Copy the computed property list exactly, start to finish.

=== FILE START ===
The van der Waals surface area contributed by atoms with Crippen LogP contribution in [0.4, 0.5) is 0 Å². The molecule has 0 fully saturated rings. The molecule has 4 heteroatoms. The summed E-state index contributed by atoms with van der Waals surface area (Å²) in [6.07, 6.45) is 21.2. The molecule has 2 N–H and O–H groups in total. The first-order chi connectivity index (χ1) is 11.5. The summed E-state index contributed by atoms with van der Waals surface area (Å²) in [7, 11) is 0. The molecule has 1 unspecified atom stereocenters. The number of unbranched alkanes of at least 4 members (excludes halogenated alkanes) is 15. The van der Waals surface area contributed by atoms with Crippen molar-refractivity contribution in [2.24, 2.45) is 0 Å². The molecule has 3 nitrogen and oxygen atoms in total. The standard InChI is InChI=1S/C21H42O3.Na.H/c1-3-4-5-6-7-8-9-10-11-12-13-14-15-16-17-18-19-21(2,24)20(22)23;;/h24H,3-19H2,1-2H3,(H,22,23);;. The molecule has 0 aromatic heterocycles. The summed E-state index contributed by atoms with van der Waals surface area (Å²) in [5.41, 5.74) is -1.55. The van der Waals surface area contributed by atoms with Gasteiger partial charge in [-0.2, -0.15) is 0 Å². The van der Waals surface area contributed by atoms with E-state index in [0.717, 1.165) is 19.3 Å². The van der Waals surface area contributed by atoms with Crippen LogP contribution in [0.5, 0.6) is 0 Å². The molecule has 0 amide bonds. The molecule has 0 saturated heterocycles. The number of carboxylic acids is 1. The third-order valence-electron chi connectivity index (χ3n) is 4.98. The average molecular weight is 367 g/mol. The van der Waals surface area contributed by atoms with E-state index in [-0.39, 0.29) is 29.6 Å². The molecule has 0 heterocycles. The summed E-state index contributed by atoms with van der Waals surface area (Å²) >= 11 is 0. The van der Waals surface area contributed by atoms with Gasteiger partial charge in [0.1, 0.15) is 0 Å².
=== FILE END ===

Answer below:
The van der Waals surface area contributed by atoms with Crippen LogP contribution in [0.4, 0.5) is 0 Å². The molecule has 0 fully saturated rings. The molecule has 4 heteroatoms. The summed E-state index contributed by atoms with van der Waals surface area (Å²) in [6.07, 6.45) is 21.2. The molecule has 2 N–H and O–H groups in total. The first-order chi connectivity index (χ1) is 11.5. The summed E-state index contributed by atoms with van der Waals surface area (Å²) in [7, 11) is 0. The molecule has 1 unspecified atom stereocenters. The number of unbranched alkanes of at least 4 members (excludes halogenated alkanes) is 15. The van der Waals surface area contributed by atoms with Crippen molar-refractivity contribution in [2.24, 2.45) is 0 Å². The molecule has 3 nitrogen and oxygen atoms in total. The standard InChI is InChI=1S/C21H42O3.Na.H/c1-3-4-5-6-7-8-9-10-11-12-13-14-15-16-17-18-19-21(2,24)20(22)23;;/h24H,3-19H2,1-2H3,(H,22,23);;. The molecule has 0 aromatic heterocycles. The summed E-state index contributed by atoms with van der Waals surface area (Å²) in [5.41, 5.74) is -1.55. The van der Waals surface area contributed by atoms with Gasteiger partial charge in [-0.2, -0.15) is 0 Å². The van der Waals surface area contributed by atoms with E-state index in [0.717, 1.165) is 19.3 Å². The van der Waals surface area contributed by atoms with Crippen LogP contribution in [0.5, 0.6) is 0 Å². The molecule has 0 amide bonds. The molecule has 0 saturated heterocycles. The number of carboxylic acids is 1. The third-order valence-electron chi connectivity index (χ3n) is 4.98. The average molecular weight is 367 g/mol. The van der Waals surface area contributed by atoms with E-state index in [-0.39, 0.29) is 29.6 Å². The molecule has 0 heterocycles. The summed E-state index contributed by atoms with van der Waals surface area (Å²) >= 11 is 0. The van der Waals surface area contributed by atoms with Gasteiger partial charge in [0.1, 0.15) is 0 Å².